Saturday, September 22, 2007



Radio New Zealand Concert network
Sunday 23rd of September 2007 at 3 pm

This one had me stumped. My usual sources failed me. Nothing in the Metropera archives; no libretto at Karadar; Denis Forman ignores it because it did not have three recordings; I was simply going to tell you all to listen carefully to what the announcer says on the day.

Fortunately John Ward of the Gramophone Room radio station has a copy of this recording, and Daphne Kyne (artistic advisor and archivist of The Gramophone Room) has provided a synopsis for us. To this I have prefixed the information provided by the RNZConcert website.

My own contribution is to say that I now realize that the story for this opera comes from the great picaresque novel Don Quichote, by Cervantes (Miguel de Cervantes Saavedra, 1547-1616), Part 2, 19-22. A little further on, chapters 25-27, is the tale of Master Peter's puppet show, which Manuel de Falla used for a miniature opera in 1923, and I have had a recording of it for forty years. I bought a copy of the novel for $5 a few years ago, and I keep it handy in case an occasion should arise for me to dip it into it. I have just grasped this opportunity of reading those designated chapters (and the intervening ones about his descent into a cave). Master Peter's puppets are slaughtered by the crazy misapprehending knight, and he has to make reparation. In the case of Camacho's wedding, our hero takes the side of the underdog, Basil(io), the poor boy who lived next-door to the bride Quiteria; they were childhood sweethearts, but her father arranged a marriage with rich Camacho. This Romeo manages a fake-death ruse that succeeds. I can hear the whistling of Pedro the Fisherman in the background, too.

I have been fascinated by the book since childhood, when I played with cutout figures of the characters off the sides of boxes containing Crispies (over)toasted wheat flakes. As we were devoted devourers of Weetbix, I had difficulty persuading our parents to buy the rival product. Luckily I found a few unused cartons outside alocal Balmain warehouse, to boost my collection. I cannot describe the feelings of excitement and achievement these memories evoke. In those days, after World War 2, Sanitarium was offering cards to put in an album, to make an encyclopedia of New Zealand. How could they possibly think that Australians were going to get excited about this neighbouring but remote land of the long white cloud? Well, I fell for it, and here I am, happily marooned on one of its islands, like Ben Gunn or Robinson Crusoe. I must say, though, that the perennial cloud is mostly grey and very leaky. At the heart of the name Aotearoa is a tear (in the skies) or a tear (in the eyes), amid interjections of discomfort. (Work that one out, with no assistance from English unphonetic spelling.)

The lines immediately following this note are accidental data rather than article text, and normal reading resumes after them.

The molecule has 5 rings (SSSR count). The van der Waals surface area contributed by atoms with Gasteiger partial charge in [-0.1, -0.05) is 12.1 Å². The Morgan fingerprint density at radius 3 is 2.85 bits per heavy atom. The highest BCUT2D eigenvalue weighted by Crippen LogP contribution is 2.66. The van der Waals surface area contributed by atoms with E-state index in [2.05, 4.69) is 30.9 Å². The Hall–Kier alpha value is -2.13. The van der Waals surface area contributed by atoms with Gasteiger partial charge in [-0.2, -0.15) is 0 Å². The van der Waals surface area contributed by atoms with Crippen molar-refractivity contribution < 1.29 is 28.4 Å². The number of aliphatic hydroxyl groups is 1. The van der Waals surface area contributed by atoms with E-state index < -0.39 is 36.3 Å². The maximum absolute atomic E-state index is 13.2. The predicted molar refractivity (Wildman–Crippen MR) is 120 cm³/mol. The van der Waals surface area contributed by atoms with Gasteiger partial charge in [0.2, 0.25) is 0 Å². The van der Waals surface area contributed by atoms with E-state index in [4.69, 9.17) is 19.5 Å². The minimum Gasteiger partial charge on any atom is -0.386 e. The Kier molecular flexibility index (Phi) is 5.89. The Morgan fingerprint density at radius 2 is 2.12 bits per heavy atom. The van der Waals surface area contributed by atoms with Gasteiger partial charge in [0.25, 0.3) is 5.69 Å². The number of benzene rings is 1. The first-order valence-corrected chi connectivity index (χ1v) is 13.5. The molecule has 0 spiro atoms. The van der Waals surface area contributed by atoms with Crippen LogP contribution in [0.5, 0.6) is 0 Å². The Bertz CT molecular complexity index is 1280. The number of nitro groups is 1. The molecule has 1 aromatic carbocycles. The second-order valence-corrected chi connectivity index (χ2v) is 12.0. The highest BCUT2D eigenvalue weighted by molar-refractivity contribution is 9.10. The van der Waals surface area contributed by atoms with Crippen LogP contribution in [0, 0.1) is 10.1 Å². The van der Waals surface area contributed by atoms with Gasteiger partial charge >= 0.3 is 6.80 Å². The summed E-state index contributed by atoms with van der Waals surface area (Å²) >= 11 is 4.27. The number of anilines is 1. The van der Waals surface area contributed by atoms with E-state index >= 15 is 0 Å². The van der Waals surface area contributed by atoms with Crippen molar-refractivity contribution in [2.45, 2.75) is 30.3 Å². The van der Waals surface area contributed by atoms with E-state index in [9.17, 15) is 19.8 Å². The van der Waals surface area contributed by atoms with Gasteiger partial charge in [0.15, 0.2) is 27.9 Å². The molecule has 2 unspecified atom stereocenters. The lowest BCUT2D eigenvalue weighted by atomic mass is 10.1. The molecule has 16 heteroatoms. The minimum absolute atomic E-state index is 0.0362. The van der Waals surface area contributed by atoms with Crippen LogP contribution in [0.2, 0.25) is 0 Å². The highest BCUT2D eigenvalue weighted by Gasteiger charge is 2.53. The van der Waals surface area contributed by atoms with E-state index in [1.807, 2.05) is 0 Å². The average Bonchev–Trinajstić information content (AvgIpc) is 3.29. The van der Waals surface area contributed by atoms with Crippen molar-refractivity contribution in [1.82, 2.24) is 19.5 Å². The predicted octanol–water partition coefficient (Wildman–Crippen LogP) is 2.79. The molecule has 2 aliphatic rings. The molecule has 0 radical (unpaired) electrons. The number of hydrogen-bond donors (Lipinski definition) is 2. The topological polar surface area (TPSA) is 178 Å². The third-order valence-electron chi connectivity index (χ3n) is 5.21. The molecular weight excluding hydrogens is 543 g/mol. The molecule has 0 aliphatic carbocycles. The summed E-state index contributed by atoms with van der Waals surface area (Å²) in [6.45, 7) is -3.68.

Including Man of La Mancha, there are about 40 operas on the knight of the doleful countenance. At the top of the list of composers we must put Massenet, but also mention Paisiello, Salieri, Mercadante, and Donizetti; and not forgetting Richard Strauss's marvellous tone poem, with windmills and sheep on the sonic landscape.

In the Mendelssohn opera (lasting less than two hours, I notice) the title does not match with Mozart's Marriage of Figaro (where the hero is safely wed to his betrothed Susanna), but rather with Gilbert and Sullivan's Patience, subtitled Bunthorne's Bride, in which everyone but Bunthorne finds a partner in the end.